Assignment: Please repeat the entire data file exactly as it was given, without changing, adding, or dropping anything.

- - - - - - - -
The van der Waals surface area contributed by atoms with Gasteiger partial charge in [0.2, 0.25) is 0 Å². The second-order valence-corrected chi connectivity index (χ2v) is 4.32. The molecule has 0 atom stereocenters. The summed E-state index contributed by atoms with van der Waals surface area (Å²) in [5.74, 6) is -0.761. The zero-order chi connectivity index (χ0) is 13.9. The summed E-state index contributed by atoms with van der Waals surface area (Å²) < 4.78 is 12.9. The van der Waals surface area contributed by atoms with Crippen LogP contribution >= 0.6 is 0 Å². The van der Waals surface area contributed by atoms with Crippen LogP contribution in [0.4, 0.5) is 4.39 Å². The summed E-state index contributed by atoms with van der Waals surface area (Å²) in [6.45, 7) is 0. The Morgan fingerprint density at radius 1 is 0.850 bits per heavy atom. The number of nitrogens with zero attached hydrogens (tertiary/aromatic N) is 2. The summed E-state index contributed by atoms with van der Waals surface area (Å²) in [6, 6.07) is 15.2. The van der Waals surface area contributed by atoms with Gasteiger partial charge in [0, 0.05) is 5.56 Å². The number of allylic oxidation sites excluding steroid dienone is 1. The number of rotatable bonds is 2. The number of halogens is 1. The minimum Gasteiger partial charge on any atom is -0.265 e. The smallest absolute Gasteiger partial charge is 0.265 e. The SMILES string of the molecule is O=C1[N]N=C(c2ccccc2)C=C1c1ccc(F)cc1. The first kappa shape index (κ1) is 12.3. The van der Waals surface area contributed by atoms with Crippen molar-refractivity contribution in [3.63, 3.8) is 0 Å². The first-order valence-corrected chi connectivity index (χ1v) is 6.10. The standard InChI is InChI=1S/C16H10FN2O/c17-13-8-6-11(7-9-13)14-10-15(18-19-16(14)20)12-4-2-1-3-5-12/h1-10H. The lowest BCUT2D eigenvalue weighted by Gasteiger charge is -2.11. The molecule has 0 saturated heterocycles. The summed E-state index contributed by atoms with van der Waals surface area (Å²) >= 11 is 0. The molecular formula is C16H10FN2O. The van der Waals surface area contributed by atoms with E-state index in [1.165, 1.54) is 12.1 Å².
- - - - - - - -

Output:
The van der Waals surface area contributed by atoms with Gasteiger partial charge in [0.2, 0.25) is 0 Å². The second-order valence-corrected chi connectivity index (χ2v) is 4.32. The molecule has 0 atom stereocenters. The summed E-state index contributed by atoms with van der Waals surface area (Å²) in [5.74, 6) is -0.761. The zero-order chi connectivity index (χ0) is 13.9. The summed E-state index contributed by atoms with van der Waals surface area (Å²) < 4.78 is 12.9. The van der Waals surface area contributed by atoms with Crippen LogP contribution >= 0.6 is 0 Å². The van der Waals surface area contributed by atoms with Crippen LogP contribution in [0.4, 0.5) is 4.39 Å². The summed E-state index contributed by atoms with van der Waals surface area (Å²) in [6.45, 7) is 0. The Morgan fingerprint density at radius 1 is 0.850 bits per heavy atom. The number of nitrogens with zero attached hydrogens (tertiary/aromatic N) is 2. The summed E-state index contributed by atoms with van der Waals surface area (Å²) in [6, 6.07) is 15.2. The van der Waals surface area contributed by atoms with Gasteiger partial charge in [0, 0.05) is 5.56 Å². The number of allylic oxidation sites excluding steroid dienone is 1. The number of rotatable bonds is 2. The number of halogens is 1. The minimum Gasteiger partial charge on any atom is -0.265 e. The smallest absolute Gasteiger partial charge is 0.265 e. The SMILES string of the molecule is O=C1[N]N=C(c2ccccc2)C=C1c1ccc(F)cc1. The first kappa shape index (κ1) is 12.3. The van der Waals surface area contributed by atoms with Crippen molar-refractivity contribution in [3.63, 3.8) is 0 Å². The first-order valence-corrected chi connectivity index (χ1v) is 6.10. The standard InChI is InChI=1S/C16H10FN2O/c17-13-8-6-11(7-9-13)14-10-15(18-19-16(14)20)12-4-2-1-3-5-12/h1-10H. The lowest BCUT2D eigenvalue weighted by Gasteiger charge is -2.11. The molecule has 0 saturated heterocycles. The summed E-state index contributed by atoms with van der Waals surface area (Å²) >= 11 is 0. The molecular formula is C16H10FN2O. The van der Waals surface area contributed by atoms with E-state index in [1.165, 1.54) is 12.1 Å².